Excuse the stream of consciousness... The market is supposed to incentivise investment in productive enterprises. Buy shares in Coca Cola or Google or whoever and they'll be a better, more productive business. You can argue that real estate is an asset bubble but at least it's putting a roof over somebody's head. How is buying a watch productive (apart from employing the people who made the watch)? It seems like you're just gambling that the asset you bought today will be worth more tomorrow, and then you have to sell. Sounds like bullshit to me.

In my experience, when the press releases come out saying how good something is as an investment, that's when it's done, and you should have bought that already. I think used cars and watches are the prime examples of this currently, and a huge correction is imminent.
Rolex will continue. At least for my lifetime. You are right though in that I ain't selling.

I had a hair up ass earlier this week to let my Daytona go to replace my beloved XKE.

I then realized I'd probably never be able to get a gold Daytona again.
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Re: Long-term investments in Rolex watches have outperformed gold and real estate

Post by 3Flushes » February 12th 2022, 5:06pm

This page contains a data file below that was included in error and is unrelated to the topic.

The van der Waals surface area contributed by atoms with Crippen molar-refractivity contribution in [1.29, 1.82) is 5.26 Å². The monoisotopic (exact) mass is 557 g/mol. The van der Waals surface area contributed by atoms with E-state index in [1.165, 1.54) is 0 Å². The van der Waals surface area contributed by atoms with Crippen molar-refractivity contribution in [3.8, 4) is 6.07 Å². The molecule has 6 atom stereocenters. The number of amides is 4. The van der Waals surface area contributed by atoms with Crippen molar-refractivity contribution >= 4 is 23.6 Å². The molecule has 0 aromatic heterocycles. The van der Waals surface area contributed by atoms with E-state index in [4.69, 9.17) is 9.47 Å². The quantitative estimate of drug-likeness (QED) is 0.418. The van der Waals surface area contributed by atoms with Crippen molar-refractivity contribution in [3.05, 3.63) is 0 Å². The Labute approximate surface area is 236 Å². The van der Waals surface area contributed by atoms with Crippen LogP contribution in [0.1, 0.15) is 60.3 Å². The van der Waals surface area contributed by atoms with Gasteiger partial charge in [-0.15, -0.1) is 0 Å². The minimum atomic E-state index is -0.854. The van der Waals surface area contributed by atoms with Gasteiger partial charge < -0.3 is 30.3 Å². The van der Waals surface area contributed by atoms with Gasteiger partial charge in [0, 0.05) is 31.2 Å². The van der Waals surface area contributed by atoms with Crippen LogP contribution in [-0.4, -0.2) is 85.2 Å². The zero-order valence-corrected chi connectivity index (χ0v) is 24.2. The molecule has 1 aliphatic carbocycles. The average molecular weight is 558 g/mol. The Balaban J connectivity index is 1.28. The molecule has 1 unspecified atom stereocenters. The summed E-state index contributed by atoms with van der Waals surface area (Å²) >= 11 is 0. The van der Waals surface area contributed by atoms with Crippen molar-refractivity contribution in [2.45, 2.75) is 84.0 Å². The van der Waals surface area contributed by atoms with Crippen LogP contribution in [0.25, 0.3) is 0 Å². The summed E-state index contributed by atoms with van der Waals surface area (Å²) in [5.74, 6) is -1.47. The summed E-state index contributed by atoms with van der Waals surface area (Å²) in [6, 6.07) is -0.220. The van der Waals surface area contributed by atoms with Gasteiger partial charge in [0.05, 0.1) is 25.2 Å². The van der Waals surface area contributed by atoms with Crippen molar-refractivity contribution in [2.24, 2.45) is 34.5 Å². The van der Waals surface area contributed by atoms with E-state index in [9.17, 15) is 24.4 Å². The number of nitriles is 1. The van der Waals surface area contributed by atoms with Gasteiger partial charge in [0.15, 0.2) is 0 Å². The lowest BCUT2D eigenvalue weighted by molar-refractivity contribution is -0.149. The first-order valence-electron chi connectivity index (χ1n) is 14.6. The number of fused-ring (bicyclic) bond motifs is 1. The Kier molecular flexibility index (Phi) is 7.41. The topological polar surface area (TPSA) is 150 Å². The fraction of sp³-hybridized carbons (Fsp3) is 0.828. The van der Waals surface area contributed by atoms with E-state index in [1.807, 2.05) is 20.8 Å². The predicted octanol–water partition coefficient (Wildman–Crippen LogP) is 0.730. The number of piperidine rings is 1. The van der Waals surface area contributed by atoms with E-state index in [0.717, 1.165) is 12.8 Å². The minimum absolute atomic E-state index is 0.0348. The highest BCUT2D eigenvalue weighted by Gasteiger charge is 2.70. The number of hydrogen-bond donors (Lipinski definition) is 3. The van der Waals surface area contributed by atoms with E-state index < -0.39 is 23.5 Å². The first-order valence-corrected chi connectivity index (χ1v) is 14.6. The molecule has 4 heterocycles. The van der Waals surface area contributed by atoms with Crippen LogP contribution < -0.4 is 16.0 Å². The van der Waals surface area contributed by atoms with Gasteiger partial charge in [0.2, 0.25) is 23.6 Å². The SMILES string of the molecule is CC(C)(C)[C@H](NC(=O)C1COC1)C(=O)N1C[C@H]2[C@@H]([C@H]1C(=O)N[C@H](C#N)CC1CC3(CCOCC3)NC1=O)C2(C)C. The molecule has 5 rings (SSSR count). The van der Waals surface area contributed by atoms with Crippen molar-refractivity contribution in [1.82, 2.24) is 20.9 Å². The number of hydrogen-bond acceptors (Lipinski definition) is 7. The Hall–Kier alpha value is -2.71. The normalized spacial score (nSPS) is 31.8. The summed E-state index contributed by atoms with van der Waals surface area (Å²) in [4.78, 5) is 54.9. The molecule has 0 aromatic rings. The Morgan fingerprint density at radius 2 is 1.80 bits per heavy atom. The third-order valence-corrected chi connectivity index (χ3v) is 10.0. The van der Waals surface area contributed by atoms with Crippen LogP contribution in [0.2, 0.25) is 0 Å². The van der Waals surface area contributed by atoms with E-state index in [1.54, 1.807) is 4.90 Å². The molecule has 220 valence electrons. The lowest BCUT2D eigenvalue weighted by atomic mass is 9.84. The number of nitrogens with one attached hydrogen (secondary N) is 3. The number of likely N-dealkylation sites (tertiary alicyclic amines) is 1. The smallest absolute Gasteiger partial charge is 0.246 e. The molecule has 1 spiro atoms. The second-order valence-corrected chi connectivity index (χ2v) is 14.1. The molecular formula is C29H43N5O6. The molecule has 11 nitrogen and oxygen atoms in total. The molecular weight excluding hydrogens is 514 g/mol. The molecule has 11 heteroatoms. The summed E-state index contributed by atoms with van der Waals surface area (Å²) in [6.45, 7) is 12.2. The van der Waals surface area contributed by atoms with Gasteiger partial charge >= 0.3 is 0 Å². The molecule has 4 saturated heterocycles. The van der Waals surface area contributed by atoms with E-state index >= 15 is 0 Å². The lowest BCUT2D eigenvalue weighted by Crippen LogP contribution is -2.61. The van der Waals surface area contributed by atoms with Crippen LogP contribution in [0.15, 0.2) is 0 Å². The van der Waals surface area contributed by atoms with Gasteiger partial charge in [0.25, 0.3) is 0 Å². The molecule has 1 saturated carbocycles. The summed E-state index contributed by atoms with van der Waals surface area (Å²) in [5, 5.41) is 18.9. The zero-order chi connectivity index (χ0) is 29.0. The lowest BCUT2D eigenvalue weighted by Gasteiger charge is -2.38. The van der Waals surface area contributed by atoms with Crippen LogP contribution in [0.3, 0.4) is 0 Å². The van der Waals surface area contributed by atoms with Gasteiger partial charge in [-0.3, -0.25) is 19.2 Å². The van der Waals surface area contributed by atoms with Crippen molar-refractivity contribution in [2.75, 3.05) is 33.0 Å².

jason_recliner wrote:
February 12th 2022, 4:25pm
How is it a good investment if you have to sell it to see any returns? I'm not a money guy, whatever I'm buying, that's what you should be selling, so it's extremely possible I'm missing something. My houses may not have seen the capital gains of Rolex and some other watches (vintage Seiko springs to mind) but I get paid every week. Isn't that the objective of investing, to receive an income?

Aren't you tieing up money that could otherwise be used to invest and receive an income? I don't get it (that's probably why I'm poor!) i.e what about the opportunity cost of buying watches? (I knew high school economics would be useful some day!)

Excuse the stream of consciousness... The market is supposed to incentivise investment in productive enterprises. Buy shares in Coca Cola or Google or whoever and they'll be a better, more productive business. You can argue that real estate is an asset bubble but at least it's putting a roof over somebody's head. How is buying a watch productive (apart from employing the people who made the watch)? It seems like you're just gambling that the asset you bought today will be worth more tomorrow, and then you have to sell. Sounds like bullshit to me.

In my experience, when the press releases come out saying how good something is as an investment, that's when it's done, and you should have bought that already. I think used cars and watches are the prime examples of this currently, and a huge correction is imminent.